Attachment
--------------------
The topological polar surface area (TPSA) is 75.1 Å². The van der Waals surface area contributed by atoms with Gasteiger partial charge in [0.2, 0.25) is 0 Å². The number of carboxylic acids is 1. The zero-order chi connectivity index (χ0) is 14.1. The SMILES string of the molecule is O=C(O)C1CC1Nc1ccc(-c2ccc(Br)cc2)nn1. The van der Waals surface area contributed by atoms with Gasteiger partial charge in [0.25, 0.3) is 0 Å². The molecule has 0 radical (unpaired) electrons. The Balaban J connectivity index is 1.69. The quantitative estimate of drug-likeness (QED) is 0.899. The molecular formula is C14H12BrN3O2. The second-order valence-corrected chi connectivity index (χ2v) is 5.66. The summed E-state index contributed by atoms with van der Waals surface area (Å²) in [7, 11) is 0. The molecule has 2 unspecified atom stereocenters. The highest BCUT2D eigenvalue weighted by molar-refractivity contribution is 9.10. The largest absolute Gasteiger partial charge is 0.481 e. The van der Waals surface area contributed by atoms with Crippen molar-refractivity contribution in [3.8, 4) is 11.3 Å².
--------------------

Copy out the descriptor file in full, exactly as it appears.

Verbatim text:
The topological polar surface area (TPSA) is 75.1 Å². The van der Waals surface area contributed by atoms with Gasteiger partial charge in [0.2, 0.25) is 0 Å². The number of carboxylic acids is 1. The zero-order chi connectivity index (χ0) is 14.1. The SMILES string of the molecule is O=C(O)C1CC1Nc1ccc(-c2ccc(Br)cc2)nn1. The van der Waals surface area contributed by atoms with Gasteiger partial charge in [0.25, 0.3) is 0 Å². The molecule has 0 radical (unpaired) electrons. The Balaban J connectivity index is 1.69. The quantitative estimate of drug-likeness (QED) is 0.899. The molecular formula is C14H12BrN3O2. The second-order valence-corrected chi connectivity index (χ2v) is 5.66. The summed E-state index contributed by atoms with van der Waals surface area (Å²) in [7, 11) is 0. The molecule has 2 unspecified atom stereocenters. The highest BCUT2D eigenvalue weighted by molar-refractivity contribution is 9.10. The largest absolute Gasteiger partial charge is 0.481 e. The van der Waals surface area contributed by atoms with Crippen molar-refractivity contribution in [3.8, 4) is 11.3 Å².